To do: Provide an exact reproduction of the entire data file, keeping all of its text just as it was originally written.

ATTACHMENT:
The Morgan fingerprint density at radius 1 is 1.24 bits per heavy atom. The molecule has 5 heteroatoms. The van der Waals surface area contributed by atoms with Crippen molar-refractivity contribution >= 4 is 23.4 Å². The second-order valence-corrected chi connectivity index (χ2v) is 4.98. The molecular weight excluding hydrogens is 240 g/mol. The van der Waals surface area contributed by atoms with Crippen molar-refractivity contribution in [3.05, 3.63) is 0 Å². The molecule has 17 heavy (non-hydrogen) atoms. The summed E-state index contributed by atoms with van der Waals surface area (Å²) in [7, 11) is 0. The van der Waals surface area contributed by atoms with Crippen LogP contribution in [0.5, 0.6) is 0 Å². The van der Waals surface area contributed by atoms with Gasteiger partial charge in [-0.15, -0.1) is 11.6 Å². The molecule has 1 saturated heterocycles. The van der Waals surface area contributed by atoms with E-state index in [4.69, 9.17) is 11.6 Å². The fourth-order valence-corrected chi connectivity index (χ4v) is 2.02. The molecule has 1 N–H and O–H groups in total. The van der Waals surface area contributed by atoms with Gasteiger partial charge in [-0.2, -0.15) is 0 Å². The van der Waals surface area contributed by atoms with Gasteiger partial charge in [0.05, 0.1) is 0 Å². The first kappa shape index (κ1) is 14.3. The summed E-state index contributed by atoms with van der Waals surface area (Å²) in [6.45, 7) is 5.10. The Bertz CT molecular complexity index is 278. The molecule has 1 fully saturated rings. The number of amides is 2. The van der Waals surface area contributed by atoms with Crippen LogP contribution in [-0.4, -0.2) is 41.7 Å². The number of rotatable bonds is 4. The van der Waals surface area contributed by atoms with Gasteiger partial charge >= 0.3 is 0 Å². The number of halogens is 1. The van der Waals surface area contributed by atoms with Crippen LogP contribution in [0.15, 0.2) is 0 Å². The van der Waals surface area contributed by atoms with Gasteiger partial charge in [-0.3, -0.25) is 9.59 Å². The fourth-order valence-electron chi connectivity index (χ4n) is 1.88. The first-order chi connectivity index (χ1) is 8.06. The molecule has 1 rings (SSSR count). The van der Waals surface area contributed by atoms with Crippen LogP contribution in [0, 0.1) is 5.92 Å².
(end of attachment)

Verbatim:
The Morgan fingerprint density at radius 1 is 1.24 bits per heavy atom. The molecule has 5 heteroatoms. The van der Waals surface area contributed by atoms with Crippen molar-refractivity contribution >= 4 is 23.4 Å². The second-order valence-corrected chi connectivity index (χ2v) is 4.98. The molecular weight excluding hydrogens is 240 g/mol. The van der Waals surface area contributed by atoms with Crippen molar-refractivity contribution in [3.05, 3.63) is 0 Å². The molecule has 17 heavy (non-hydrogen) atoms. The summed E-state index contributed by atoms with van der Waals surface area (Å²) in [7, 11) is 0. The van der Waals surface area contributed by atoms with Crippen LogP contribution in [0.5, 0.6) is 0 Å². The van der Waals surface area contributed by atoms with Gasteiger partial charge in [-0.15, -0.1) is 11.6 Å². The molecule has 1 saturated heterocycles. The van der Waals surface area contributed by atoms with E-state index in [4.69, 9.17) is 11.6 Å². The fourth-order valence-corrected chi connectivity index (χ4v) is 2.02. The molecule has 1 N–H and O–H groups in total. The van der Waals surface area contributed by atoms with Gasteiger partial charge in [-0.2, -0.15) is 0 Å². The van der Waals surface area contributed by atoms with Gasteiger partial charge in [0.05, 0.1) is 0 Å². The first kappa shape index (κ1) is 14.3. The summed E-state index contributed by atoms with van der Waals surface area (Å²) in [6.45, 7) is 5.10. The Bertz CT molecular complexity index is 278. The molecule has 1 fully saturated rings. The number of amides is 2. The van der Waals surface area contributed by atoms with Crippen LogP contribution in [-0.4, -0.2) is 41.7 Å². The number of rotatable bonds is 4. The van der Waals surface area contributed by atoms with Gasteiger partial charge >= 0.3 is 0 Å². The number of halogens is 1. The van der Waals surface area contributed by atoms with Crippen LogP contribution in [0.15, 0.2) is 0 Å². The van der Waals surface area contributed by atoms with Gasteiger partial charge in [-0.3, -0.25) is 9.59 Å². The fourth-order valence-electron chi connectivity index (χ4n) is 1.88. The first-order chi connectivity index (χ1) is 8.06. The molecule has 1 rings (SSSR count). The van der Waals surface area contributed by atoms with Crippen LogP contribution in [0, 0.1) is 5.92 Å².